Můžeš prostě říct, že máš babičku :vietnamské děti : české babičky a význam prarodičovství v jejich biografiích = That’s the lady I call grandma! : vietnamese children : czech grandmothers and the meaning of grandparenthood in the biographies of both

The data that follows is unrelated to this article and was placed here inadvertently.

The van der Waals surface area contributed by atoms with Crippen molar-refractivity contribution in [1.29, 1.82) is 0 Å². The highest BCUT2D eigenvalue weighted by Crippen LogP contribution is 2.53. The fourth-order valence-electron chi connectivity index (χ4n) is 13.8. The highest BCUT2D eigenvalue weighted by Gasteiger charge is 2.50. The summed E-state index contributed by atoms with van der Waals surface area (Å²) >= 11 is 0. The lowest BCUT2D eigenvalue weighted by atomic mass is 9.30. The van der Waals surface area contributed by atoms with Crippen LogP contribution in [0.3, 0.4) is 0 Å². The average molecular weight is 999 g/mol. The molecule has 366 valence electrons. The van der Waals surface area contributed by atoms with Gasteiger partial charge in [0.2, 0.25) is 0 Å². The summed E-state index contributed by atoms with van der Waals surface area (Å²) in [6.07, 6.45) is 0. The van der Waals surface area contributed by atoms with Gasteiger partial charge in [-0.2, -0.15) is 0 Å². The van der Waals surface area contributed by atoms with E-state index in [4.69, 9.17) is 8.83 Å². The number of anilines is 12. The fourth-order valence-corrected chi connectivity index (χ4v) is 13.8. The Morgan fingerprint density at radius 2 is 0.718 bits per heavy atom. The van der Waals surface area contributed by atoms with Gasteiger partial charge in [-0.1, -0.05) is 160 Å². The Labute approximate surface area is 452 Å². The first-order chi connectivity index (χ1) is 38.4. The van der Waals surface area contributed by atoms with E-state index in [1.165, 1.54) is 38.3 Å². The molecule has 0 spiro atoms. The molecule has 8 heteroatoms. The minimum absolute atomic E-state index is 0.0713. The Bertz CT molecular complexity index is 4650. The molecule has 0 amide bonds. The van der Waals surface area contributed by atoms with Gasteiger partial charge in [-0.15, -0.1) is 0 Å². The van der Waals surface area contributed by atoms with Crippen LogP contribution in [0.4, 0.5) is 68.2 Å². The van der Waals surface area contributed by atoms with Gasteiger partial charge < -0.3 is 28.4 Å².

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Vietnamese immigrant parents in the Czech Republic often hire Czech nannies for their children. The nannies are usually recently retired women who welcome the opportunity for daily (paid) activity. Close daily contact between a nanny and a child leads to the formation of kinship ties: the nanny becomes the child’s grandmother, and the cared-for child becomes the nanny’s grandchild. Drawing on in-depth interviews the author examines these intergenerational relationships and focuses on how the nannies and the children understand these relationships in the context of their biographies. To this end the author poses two questions: How does the kinning process between nanny and child occur? What is the meaning of the established kinship ties for the Czech grandmothers and their Vietnamese grandchildren? The main argumentation is based on the assumption that children need grandmothers and women need to be grandmothers. The author argues that both of these needs are fulfi lled in the daily practice of caregiving and thereby in the formation of strong emotional ties that in many respects override the biogenetic ties. In this particular case study, paid caregiving is found to give rise to new kinds of kinship relations and to enable women and children to be active parts of an intergenerational relationship. The unique case of ties between migrant families and Czech/native-born women also serves as a potential way of reconceptualising grandparenthood, grandchildhood, and intergenerational relationships.